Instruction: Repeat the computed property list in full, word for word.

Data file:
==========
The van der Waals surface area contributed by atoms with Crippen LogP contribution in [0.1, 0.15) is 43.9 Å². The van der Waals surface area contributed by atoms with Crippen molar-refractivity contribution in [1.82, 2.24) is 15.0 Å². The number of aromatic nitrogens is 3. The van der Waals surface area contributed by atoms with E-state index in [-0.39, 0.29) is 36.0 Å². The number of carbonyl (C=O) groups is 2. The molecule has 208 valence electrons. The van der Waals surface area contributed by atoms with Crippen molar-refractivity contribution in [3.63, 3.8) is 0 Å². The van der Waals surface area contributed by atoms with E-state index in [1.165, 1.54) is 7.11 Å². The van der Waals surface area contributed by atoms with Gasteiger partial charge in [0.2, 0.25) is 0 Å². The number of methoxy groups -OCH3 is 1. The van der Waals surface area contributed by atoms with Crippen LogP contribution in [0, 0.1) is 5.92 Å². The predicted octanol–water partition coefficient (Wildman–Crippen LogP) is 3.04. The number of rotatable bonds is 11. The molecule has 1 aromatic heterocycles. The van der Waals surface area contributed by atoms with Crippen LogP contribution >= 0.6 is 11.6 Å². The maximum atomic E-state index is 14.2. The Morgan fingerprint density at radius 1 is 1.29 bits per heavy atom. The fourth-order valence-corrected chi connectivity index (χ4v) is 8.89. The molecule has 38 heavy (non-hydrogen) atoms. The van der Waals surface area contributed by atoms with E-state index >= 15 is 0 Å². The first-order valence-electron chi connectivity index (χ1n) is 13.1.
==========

The van der Waals surface area contributed by atoms with Crippen LogP contribution in [0.1, 0.15) is 43.9 Å². The van der Waals surface area contributed by atoms with Crippen molar-refractivity contribution in [1.82, 2.24) is 15.0 Å². The number of aromatic nitrogens is 3. The van der Waals surface area contributed by atoms with E-state index in [-0.39, 0.29) is 36.0 Å². The number of carbonyl (C=O) groups is 2. The molecule has 208 valence electrons. The van der Waals surface area contributed by atoms with Crippen molar-refractivity contribution in [3.63, 3.8) is 0 Å². The van der Waals surface area contributed by atoms with E-state index in [1.165, 1.54) is 7.11 Å². The van der Waals surface area contributed by atoms with Gasteiger partial charge in [0.2, 0.25) is 0 Å². The number of methoxy groups -OCH3 is 1. The van der Waals surface area contributed by atoms with Crippen LogP contribution in [0, 0.1) is 5.92 Å². The predicted octanol–water partition coefficient (Wildman–Crippen LogP) is 3.04. The number of rotatable bonds is 11. The molecule has 1 aromatic heterocycles. The van der Waals surface area contributed by atoms with Crippen LogP contribution >= 0.6 is 11.6 Å². The maximum atomic E-state index is 14.2. The Morgan fingerprint density at radius 1 is 1.29 bits per heavy atom. The fourth-order valence-corrected chi connectivity index (χ4v) is 8.89. The molecule has 38 heavy (non-hydrogen) atoms. The van der Waals surface area contributed by atoms with E-state index >= 15 is 0 Å². The first-order valence-electron chi connectivity index (χ1n) is 13.1.